Today I’m excited to bring back a feature from before the COVID-19 pandemic called Healthy stocks.
In the monthly series, which began in 2018, I select topics of general interest to educate readers who would otherwise not have access to our area health experts.
The series continued into 2019 and a bit of 2020 before the pandemic took over my time.
New this time we will usually have a Now you know Akron podcast available to listen to the interview. Also look for occasional videos accompanying the columns on BeaconJournal.com.
Today’s topic is youth and sports with Akron Children’s Hospital’s new sports psychologist, Allyson Weldon. Weldon grew up in Parma and played football in high school and Ursuline College. She then earned her doctorate at the University of Houston and returned to northeast Ohio for her internship and work.
Q: What does a sports psychologist do and who can see you?
A: A sports psychologist is not very different from your general psychologist. An athlete can come to see me if they have had an injury and lost a lot of time, causing them a lot of anxiety or stress and finding it difficult to come back.
I also see concussion patients, because a lot of things can go haywire with a concussion, including emotion regulation.
Not everyone clinically encounters a diagnosis of major depressive disorder or generalized anxiety disorder, but there are things that do cause some problems. I also have patients who come to see me just because they have mental blocks (with a skill they were able to do).
I also see athletes who want to take it to the next level. While sports are very physical, sometimes they are just as, if not more mental.
Q: Do patients need to be referred?
A: No, although I get a lot of referrals from sports medicine, orthopedics, sports rehabilitation and pediatricians. Parents can call 330-543-8260.
Q: What is the age range of your patients?
A: The majority are teenagers, between the ages of about 12 and 18. I have a few college-aged kids and will see until I’m 22. My youngest patient is 9 years old; my comfort level would not be lower than 7.
Q: There is more mental health and sports awareness after Simone Biles has withdrawn from some Olympic events. Has anything changed or are people more open to talking about their challenges / Has the pandemic affected that?
A: There has been a shift in society that has become more open and willing to accept mental health as a reality and the pandemic has honestly contributed to that. The more high-profile athletes we have coming out, sharing some of the struggles they’ve been through and needing services, it helps. More professional teams have access to professional psychologists, which makes it more acceptable to others.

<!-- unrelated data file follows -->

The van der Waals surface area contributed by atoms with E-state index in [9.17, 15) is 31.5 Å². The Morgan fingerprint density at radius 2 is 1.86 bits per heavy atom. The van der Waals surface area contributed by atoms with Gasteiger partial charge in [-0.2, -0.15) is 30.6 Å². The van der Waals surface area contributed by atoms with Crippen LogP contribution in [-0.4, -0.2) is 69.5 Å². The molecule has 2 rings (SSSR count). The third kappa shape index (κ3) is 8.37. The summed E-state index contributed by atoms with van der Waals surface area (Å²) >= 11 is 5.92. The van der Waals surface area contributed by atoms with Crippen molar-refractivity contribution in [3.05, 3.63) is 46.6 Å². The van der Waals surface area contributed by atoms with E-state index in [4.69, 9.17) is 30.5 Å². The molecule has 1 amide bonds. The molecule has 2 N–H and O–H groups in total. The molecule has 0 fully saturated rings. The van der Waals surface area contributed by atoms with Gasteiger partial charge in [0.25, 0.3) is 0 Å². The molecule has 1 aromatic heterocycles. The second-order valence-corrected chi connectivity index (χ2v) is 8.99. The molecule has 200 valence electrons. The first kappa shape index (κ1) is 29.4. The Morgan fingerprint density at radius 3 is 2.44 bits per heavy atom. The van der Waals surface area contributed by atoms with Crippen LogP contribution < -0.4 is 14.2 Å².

Two years after the start of the pandemic, how are the children doing? Here’s what some Akron parents had to say
Q: Many children, especially when they are young, dream of being a professional athlete or winning a college scholarship. Can you tell me about the pressures from athletes themselves and parents, as well as early burnout and injuries they can’t control?
A: Injuries and burnout are much more common because sport has become a year-round option. Unfortunately, all of this athletic specialization that we focus on is really one of the biggest challenges that I often see with my young patients. They lose interest and I think the pressure takes the fun out of the sport and that’s really what the sport is supposed to be.
Almost all athletes experience some form of injury, hopefully minor. Many face serious injuries. Our developing bodies are not ready for the impact of some of these sports. This then takes the mental toll because they waste time. For athletes hoping for a Division 1 varsity scholarship and beyond, they could be monitored from eighth or ninth grade, so if an injury occurs early, they feel they won’t get that scholarship .
A lot is just overuse. Our bodies need time off and we don’t allow that to happen.
Q: Kids don’t want to hear “take time”. What tips do you have for coping?
A: It’s a lot of trying to figure out mentally, how can we accept that time off is needed. I relate it to school and how we have breaks in school – and we really appreciate those breaks.
This is also sometimes how I rotate injuries for my athletes. It’s a much needed rest and rehabilitation.
Q: And the parents? Sometimes parents push the athlete to continue or relive their childhood through their athlete.
A: I talk to them with psychoeducation about the mental toll it takes on their child and how if they really want them to get to that level and the child athlete wants to get to that level as well, they have to leave that space for they can recover mentally and physically.
You’re right, parents don’t want to hear that. But parents want the best for their child, so I use their words to turn things around and say, “What does your child need right now?” It usually helps them see it a little differently.